[ANNOUNCEMENT] “Summer reading, makes me feel fine”: Gender Equity Unit’s first summer reading list

Our expert faculty were asked to recommend a single book on gender equity to read over the summer… and here are the “Top Ten” list from the Gender Equity Unit’s first annual summer reading list. Check out both fiction and non-fiction stories of women and gender diverse people across the globe! We hope to read your reviews on our social media channels. Happy summer!

  1. The New Menopause: Navigating Your Path Through Hormonal Changes with Purpose, Power, and Facts by Mary Clair Haver

Rodale Books, April 2024

“Menopause is inevitable, but suffering through it is not! This is the empowering approach to self-advocacy that pioneering women’s health advocate Dr. Mary Claire Haver takes for women in the midst of hormonal change in The New Menopause.”

  1. Algorithms of Oppression: How Search Engines Reinforce Racism by Safiya Umoja Noble

New York University Press, February 2018

“In Algorithms of Oppression, Safiya Umoja Noble challenges the idea that search engines like Google offer an equal playing field for all forms of ideas, identities, and activities. Data discrimination is a real social problem; Noble argues that the combination of private interests in promoting certain sites, along with the monopoly status of a relatively small number of Internet search engines, leads to a biased set of search algorithms that privilege whiteness and discriminate against people of color, specifically women of color.”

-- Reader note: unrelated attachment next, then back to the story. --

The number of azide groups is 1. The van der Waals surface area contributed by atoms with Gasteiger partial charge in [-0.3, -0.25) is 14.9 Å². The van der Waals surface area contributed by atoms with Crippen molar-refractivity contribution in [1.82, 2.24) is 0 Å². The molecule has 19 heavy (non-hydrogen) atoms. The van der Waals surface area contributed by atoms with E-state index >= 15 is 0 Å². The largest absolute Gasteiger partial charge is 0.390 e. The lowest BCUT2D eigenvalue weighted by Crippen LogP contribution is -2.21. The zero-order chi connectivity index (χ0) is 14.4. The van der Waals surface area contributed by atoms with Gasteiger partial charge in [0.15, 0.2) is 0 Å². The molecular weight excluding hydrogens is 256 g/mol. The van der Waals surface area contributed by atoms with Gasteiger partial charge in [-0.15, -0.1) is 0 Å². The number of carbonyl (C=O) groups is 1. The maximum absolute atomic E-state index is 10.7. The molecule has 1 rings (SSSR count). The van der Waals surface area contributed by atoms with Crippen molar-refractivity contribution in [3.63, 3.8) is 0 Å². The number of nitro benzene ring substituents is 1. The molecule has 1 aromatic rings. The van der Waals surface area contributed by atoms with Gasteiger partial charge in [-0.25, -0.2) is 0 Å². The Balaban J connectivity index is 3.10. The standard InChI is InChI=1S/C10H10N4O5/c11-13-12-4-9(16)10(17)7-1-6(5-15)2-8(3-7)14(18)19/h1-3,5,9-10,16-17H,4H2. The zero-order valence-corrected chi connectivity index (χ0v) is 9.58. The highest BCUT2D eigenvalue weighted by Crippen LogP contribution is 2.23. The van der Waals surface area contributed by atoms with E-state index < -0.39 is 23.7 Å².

1. Bodies of Light by Sarah Moss

Granta Books, April 2014

“Bodies of Light is a deeply poignant tale of a psychologically tumultuous nineteenth century upbringing set in the atmospheric world of Pre-Raphaelitism and the early suffrage movement.”

  1. The Palace of Illusions by Chitra Banerjee Divakaruni

Anchor Books, February 2009

“Taking us back to a time that is half history, half myth and wholly magical, bestselling author Chitra Banerjee Divakaruni gives voice to Panchaali, the fire-born heroine of the Mahabharata, as she weaves a vibrant retelling of an ancient epic saga. Married to five royal husbands who have been cheated out of their father’s kingdom, Panchaali aids their quest to reclaim their birthright, remaining at their side through years of exile and a terrible civil war. But she cannot deny her complicated friendship with the enigmatic Krishna–or her secret attraction to the mysterious man who is her husbands’ most dangerous enemy–as she is caught up in the ever-manipulating hands of fate.”

  1. Handmaid’s Tale by Margaret Atwood

Vintage, March 1998

“It is the world of the near future, and Offred is a Handmaid in the home of the Commander and his wife. She is allowed out once a day to the food market, she is not permitted to read, and she is hoping the Commander makes her pregnant, because she is only valued if her ovaries are viable. Offred can remember the years before, when she was an independent woman, had a job of her own, a husband and child. But all of that is gone now…everything has changed.”

  1. Ladyboys: The Secret World of Thailand’s Third Gender by Susan Aldous & Pornchai Sereemongkonpol